James McDougall of the NWC was the first non-native to reach the Nechako (1806), called Incha-Khoh ("big river") by the local CARRIER aboriginals. In 1807 Simon FRASER established Fort George (now PRINCE GEORGE) at the Nechako-Fraser confluence. Fur traders in the valley were followed in the late 19th century by prospectors heading for the Omineca and Klondike goldfields, and by workers on the Yukon telegraph line. Homesteaders came to farm in the early 20th century. Today the river valley supports an economy based on farming, forestry and mining. The Nechako and its tributaries are also important salmon-spawning streams. Diversion and regulation of the river for power generation caused the displacement of native and non-native people in the 1950s and adversely affected salmon stocks.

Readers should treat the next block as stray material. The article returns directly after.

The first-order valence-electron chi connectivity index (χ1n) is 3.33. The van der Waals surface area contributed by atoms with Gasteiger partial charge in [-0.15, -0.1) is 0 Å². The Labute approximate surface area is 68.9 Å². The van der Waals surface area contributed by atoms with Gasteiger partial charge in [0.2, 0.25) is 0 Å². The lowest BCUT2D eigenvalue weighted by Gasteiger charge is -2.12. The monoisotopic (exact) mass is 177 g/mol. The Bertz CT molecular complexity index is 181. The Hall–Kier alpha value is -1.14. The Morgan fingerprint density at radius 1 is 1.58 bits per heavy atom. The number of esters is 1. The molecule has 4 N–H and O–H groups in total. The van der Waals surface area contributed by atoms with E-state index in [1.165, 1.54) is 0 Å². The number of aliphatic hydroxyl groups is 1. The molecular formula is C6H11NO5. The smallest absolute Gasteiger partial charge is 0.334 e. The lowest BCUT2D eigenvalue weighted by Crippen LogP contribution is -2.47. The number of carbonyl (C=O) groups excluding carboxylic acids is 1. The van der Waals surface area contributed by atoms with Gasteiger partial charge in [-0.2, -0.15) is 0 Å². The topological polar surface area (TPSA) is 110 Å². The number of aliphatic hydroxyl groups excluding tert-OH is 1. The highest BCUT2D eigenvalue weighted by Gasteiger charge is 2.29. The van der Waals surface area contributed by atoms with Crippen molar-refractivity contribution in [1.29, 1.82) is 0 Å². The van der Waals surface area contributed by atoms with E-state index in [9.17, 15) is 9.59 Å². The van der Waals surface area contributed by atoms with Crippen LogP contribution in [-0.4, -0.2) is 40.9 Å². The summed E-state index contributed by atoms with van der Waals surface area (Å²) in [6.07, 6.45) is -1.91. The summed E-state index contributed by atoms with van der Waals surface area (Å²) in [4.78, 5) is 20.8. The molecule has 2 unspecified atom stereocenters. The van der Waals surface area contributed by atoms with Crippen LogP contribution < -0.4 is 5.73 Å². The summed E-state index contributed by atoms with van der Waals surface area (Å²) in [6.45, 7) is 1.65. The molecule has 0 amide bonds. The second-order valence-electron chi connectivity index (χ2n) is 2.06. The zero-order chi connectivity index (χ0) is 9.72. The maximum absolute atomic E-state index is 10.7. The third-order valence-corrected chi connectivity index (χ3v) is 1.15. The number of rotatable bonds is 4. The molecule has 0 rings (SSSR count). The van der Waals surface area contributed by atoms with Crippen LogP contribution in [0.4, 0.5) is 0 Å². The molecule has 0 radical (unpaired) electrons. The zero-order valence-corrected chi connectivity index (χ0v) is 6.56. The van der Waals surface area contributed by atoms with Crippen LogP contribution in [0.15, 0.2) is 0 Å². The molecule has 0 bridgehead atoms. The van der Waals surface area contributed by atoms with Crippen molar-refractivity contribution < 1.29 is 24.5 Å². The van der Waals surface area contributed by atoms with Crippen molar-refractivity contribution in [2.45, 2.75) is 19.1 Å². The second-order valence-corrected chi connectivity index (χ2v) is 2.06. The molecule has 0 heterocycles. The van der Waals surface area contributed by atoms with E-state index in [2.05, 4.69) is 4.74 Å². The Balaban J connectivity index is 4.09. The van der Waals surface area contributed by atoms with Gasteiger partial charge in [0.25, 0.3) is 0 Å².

Author ROSEMARY J. FOX
Links to Other Sites
An extensive information source about the geological history, human settlement patterns, earth and water resources, and natural hazards found in locations across the country. Click on the red symbols on the interactive map of Canada to explore aerial landscapes, maps, photos, colourful online posters, and more. A Geoscape Canada website from Natural Resources Canada.